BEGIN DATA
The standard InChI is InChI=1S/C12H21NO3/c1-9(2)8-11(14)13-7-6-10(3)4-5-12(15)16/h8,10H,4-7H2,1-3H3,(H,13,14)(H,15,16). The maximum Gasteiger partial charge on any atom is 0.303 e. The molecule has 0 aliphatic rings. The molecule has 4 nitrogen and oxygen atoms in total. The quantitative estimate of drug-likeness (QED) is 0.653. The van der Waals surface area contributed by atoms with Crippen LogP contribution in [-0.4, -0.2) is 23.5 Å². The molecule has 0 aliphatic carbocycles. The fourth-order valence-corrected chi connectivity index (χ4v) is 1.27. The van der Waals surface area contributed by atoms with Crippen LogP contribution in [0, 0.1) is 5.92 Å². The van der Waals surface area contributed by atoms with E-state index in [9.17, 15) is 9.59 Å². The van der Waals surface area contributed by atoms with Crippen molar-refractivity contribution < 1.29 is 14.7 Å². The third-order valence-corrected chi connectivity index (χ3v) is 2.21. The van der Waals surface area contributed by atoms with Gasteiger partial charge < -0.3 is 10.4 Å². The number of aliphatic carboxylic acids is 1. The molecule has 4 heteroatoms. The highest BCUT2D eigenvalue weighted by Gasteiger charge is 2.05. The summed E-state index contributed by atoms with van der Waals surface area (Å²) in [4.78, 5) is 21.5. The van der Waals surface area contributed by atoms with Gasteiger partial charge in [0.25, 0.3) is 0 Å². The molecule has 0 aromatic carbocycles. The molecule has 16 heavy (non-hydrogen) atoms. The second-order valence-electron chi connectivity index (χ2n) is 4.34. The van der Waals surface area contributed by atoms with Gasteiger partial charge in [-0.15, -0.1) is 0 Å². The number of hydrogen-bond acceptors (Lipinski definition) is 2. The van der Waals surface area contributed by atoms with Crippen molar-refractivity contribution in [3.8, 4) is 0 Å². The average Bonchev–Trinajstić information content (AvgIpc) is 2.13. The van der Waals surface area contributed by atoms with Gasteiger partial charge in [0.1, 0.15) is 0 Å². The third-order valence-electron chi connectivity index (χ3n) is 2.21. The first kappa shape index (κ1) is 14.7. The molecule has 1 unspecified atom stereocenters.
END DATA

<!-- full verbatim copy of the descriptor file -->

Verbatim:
The standard InChI is InChI=1S/C12H21NO3/c1-9(2)8-11(14)13-7-6-10(3)4-5-12(15)16/h8,10H,4-7H2,1-3H3,(H,13,14)(H,15,16). The maximum Gasteiger partial charge on any atom is 0.303 e. The molecule has 0 aliphatic rings. The molecule has 4 nitrogen and oxygen atoms in total. The quantitative estimate of drug-likeness (QED) is 0.653. The van der Waals surface area contributed by atoms with Crippen LogP contribution in [-0.4, -0.2) is 23.5 Å². The molecule has 0 aliphatic carbocycles. The fourth-order valence-corrected chi connectivity index (χ4v) is 1.27. The van der Waals surface area contributed by atoms with Crippen LogP contribution in [0, 0.1) is 5.92 Å². The van der Waals surface area contributed by atoms with E-state index in [9.17, 15) is 9.59 Å². The van der Waals surface area contributed by atoms with Crippen molar-refractivity contribution < 1.29 is 14.7 Å². The third-order valence-corrected chi connectivity index (χ3v) is 2.21. The van der Waals surface area contributed by atoms with Gasteiger partial charge < -0.3 is 10.4 Å². The number of aliphatic carboxylic acids is 1. The molecule has 4 heteroatoms. The highest BCUT2D eigenvalue weighted by Gasteiger charge is 2.05. The summed E-state index contributed by atoms with van der Waals surface area (Å²) in [4.78, 5) is 21.5. The van der Waals surface area contributed by atoms with Gasteiger partial charge in [0.25, 0.3) is 0 Å². The molecule has 0 aromatic carbocycles. The molecule has 16 heavy (non-hydrogen) atoms. The second-order valence-electron chi connectivity index (χ2n) is 4.34. The van der Waals surface area contributed by atoms with Gasteiger partial charge in [-0.15, -0.1) is 0 Å². The number of hydrogen-bond acceptors (Lipinski definition) is 2. The van der Waals surface area contributed by atoms with Crippen molar-refractivity contribution in [3.8, 4) is 0 Å². The average Bonchev–Trinajstić information content (AvgIpc) is 2.13. The van der Waals surface area contributed by atoms with Gasteiger partial charge in [0.1, 0.15) is 0 Å². The third-order valence-electron chi connectivity index (χ3n) is 2.21. The first kappa shape index (κ1) is 14.7. The molecule has 1 unspecified atom stereocenters.